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+ Saint Matthew, Apostle and Evangelist +
21 September, New Testament
One day Jesus was walking and saw a tax collector named Matthew sitting at a tax collection post, and said to him, "Follow Me." Matthew stood up and followed Him, becoming one of His twelve apostles (see Matthew 9:9-13
; parallels Mark 2:13-17
and Luke 5:27-32
Tax collectors in those days were social outcasts. Devout Jews avoided them because they were usually dishonest (they were expected to make their profits by cheating the people). Nationalistic Jews hated them because they were agents of the Roman government and doubly hated them if (like Matthew) they were Jews, because they had gone over to the enemy, betraying their own people for money.
Throughout the Gospels, we find tax collectors
(publicans) mentioned as a standard type of sinful and despised outcast. Matthew brought many of his former associates to meet Jesus. They — as well as social outcasts and sinners in general — were shown that the love of God through His Son extended even to them.
The word Gospel
comes from the Old English god-spell
, or good tidings. The New Testament's Greek speaks of the euangelion
(ευαγγελιον), a "good message." In English, this "Evangel" gives us words like evangelism
. From it we also received "Evangelical," which means "of or pertaining to the Gospel," via Germany. There, it was first applied to Martin Luther and his compatriots and later co-opted by the Calvinists and others.
Certainly Matthew and his companions freed of sin and guilt by Jesus experienced this Good News — as do all others who trust in the forgiveness of sins for Christ's sake. The word angel
is related, for an angelos
(αγγελος) is a messenger.
The name "Matthew" means "gift of the Lord." Mark and Luke, in the story of his calling, name him "Levi." Perhaps this was his original name, and he received a new name from Jesus when he became a disciple. Perhaps he was a member of the tribe of Levi. Of Matthew's life after Pentecost, the Scriptures tell us nothing. Later accounts vary: Some report that he was martyred, others that he died a natural death. The Christian community since early times has commemorated him as a martyr.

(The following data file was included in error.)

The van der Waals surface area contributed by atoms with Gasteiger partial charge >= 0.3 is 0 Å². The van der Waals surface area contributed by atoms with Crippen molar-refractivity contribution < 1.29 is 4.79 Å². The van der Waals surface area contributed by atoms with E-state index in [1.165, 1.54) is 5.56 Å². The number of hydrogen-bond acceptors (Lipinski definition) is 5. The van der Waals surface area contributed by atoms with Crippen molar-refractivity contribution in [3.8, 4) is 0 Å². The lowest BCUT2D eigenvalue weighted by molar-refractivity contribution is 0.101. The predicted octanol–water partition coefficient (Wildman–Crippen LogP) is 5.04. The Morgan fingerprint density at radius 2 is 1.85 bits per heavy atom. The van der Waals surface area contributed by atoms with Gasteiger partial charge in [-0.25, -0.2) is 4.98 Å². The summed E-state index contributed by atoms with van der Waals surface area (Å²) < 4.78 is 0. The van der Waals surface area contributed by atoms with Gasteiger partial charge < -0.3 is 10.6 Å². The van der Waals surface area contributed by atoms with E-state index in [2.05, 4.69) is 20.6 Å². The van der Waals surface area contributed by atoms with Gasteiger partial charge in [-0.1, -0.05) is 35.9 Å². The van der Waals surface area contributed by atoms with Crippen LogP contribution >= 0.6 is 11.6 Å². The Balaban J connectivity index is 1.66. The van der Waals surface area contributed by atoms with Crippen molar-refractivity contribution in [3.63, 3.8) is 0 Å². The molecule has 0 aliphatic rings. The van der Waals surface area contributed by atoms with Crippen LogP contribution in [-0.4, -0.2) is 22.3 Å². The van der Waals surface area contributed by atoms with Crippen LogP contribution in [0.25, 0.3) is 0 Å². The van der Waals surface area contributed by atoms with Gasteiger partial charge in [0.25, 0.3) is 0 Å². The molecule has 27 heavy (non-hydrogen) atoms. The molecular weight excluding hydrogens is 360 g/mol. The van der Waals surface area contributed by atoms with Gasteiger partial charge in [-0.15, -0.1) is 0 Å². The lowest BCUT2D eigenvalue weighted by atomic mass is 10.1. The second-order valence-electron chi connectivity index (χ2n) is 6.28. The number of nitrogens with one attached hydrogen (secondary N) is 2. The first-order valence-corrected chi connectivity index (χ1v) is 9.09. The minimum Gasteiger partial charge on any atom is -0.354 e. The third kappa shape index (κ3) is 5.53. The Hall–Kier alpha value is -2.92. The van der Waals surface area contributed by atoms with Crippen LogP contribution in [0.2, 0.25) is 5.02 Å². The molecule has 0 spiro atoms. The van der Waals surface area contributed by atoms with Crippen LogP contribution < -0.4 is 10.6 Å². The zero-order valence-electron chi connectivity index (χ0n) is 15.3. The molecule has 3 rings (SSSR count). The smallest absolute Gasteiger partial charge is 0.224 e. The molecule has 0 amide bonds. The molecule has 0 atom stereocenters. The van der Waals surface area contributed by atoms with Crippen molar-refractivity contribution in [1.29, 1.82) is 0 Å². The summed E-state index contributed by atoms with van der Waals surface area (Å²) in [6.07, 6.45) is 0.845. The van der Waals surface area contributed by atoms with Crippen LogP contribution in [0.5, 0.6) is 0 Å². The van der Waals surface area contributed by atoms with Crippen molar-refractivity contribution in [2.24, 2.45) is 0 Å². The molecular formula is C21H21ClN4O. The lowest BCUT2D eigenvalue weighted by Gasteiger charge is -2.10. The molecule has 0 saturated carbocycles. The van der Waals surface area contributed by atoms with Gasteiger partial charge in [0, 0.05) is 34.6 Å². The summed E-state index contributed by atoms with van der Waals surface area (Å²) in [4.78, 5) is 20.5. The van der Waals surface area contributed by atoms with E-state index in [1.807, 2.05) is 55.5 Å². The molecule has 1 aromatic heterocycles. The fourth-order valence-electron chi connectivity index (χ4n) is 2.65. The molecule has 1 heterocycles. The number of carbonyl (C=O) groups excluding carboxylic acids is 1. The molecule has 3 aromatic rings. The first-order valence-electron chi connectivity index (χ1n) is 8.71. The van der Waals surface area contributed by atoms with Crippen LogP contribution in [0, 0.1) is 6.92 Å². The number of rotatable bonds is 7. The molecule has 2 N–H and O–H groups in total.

Matthew's symbol in religious art is often a winged man, such as shown here. This representation comes from the visions of Ezekiel and John of the four living creatures
around the throne of God (see examples in Ezekiel 1:5-14
and Revelation 4:6-11
). While there is some variation in Christendom, we most often find the man standing for Matthew since his narrative begins with Jesus' human genealogy of Jesus. Also, Matthew often quotes Christ speaking of Himself as "the Son of Man." The lion represents Saint Mark
, whose narrative begins with John the Baptist crying out in the desert, perhaps as a lion roars in the wilderness. The ox, a sacrificial animal, stands for Saint Luke
, whose narrative begins in the Temple and is woven throughout with Jesus pointing Himself toward His own sacrificial death. Finally, the eagle often represents Saint John
. John begins his narrative in Heaven with the eternal Word of God while also writing the Fourth Gospel in a soaring style.
O Son of God, our blessed Savior Jesus Christ, You called Matthew the tax collector to be an apostle and evangelist. Through his faithful and inspired witness, grant that we also may follow You, leaving behind all covetous desires and love of riches; for You live and reign with the Father and the Holy Spirit, one God, now and forever.
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